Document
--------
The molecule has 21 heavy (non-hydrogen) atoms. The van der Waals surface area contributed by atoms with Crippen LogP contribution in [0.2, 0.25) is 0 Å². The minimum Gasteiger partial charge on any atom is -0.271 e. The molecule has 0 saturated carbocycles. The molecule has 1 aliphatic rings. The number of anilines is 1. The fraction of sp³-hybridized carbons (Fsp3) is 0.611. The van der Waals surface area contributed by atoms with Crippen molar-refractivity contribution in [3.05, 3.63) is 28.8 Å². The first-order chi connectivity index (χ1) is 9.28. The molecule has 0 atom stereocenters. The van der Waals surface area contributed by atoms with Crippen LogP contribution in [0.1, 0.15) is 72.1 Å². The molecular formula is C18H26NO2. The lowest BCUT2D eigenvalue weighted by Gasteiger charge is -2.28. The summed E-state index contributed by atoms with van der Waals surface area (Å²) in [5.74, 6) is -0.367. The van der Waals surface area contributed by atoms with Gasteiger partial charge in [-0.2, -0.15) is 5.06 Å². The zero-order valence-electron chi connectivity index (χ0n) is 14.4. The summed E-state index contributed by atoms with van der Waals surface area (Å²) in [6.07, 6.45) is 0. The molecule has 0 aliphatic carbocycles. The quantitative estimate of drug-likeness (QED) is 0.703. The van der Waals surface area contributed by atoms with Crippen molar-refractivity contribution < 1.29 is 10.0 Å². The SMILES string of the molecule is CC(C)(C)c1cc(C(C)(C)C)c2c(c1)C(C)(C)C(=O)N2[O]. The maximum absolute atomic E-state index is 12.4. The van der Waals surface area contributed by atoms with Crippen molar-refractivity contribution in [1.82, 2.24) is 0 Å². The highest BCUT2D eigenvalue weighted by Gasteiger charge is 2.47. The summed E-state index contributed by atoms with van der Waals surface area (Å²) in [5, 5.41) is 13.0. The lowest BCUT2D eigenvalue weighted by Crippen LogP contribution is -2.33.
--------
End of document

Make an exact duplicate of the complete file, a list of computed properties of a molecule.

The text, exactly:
The molecule has 21 heavy (non-hydrogen) atoms. The van der Waals surface area contributed by atoms with Crippen LogP contribution in [0.2, 0.25) is 0 Å². The minimum Gasteiger partial charge on any atom is -0.271 e. The molecule has 0 saturated carbocycles. The molecule has 1 aliphatic rings. The number of anilines is 1. The fraction of sp³-hybridized carbons (Fsp3) is 0.611. The van der Waals surface area contributed by atoms with Crippen molar-refractivity contribution in [3.05, 3.63) is 28.8 Å². The first-order chi connectivity index (χ1) is 9.28. The molecule has 0 atom stereocenters. The van der Waals surface area contributed by atoms with Crippen LogP contribution in [0.1, 0.15) is 72.1 Å². The molecular formula is C18H26NO2. The lowest BCUT2D eigenvalue weighted by Gasteiger charge is -2.28. The summed E-state index contributed by atoms with van der Waals surface area (Å²) in [5.74, 6) is -0.367. The van der Waals surface area contributed by atoms with Gasteiger partial charge in [-0.2, -0.15) is 5.06 Å². The zero-order valence-electron chi connectivity index (χ0n) is 14.4. The summed E-state index contributed by atoms with van der Waals surface area (Å²) in [6.07, 6.45) is 0. The molecule has 0 aliphatic carbocycles. The quantitative estimate of drug-likeness (QED) is 0.703. The van der Waals surface area contributed by atoms with Crippen molar-refractivity contribution < 1.29 is 10.0 Å². The SMILES string of the molecule is CC(C)(C)c1cc(C(C)(C)C)c2c(c1)C(C)(C)C(=O)N2[O]. The maximum absolute atomic E-state index is 12.4. The van der Waals surface area contributed by atoms with Crippen molar-refractivity contribution in [1.82, 2.24) is 0 Å². The highest BCUT2D eigenvalue weighted by Gasteiger charge is 2.47. The summed E-state index contributed by atoms with van der Waals surface area (Å²) in [5, 5.41) is 13.0. The lowest BCUT2D eigenvalue weighted by Crippen LogP contribution is -2.33.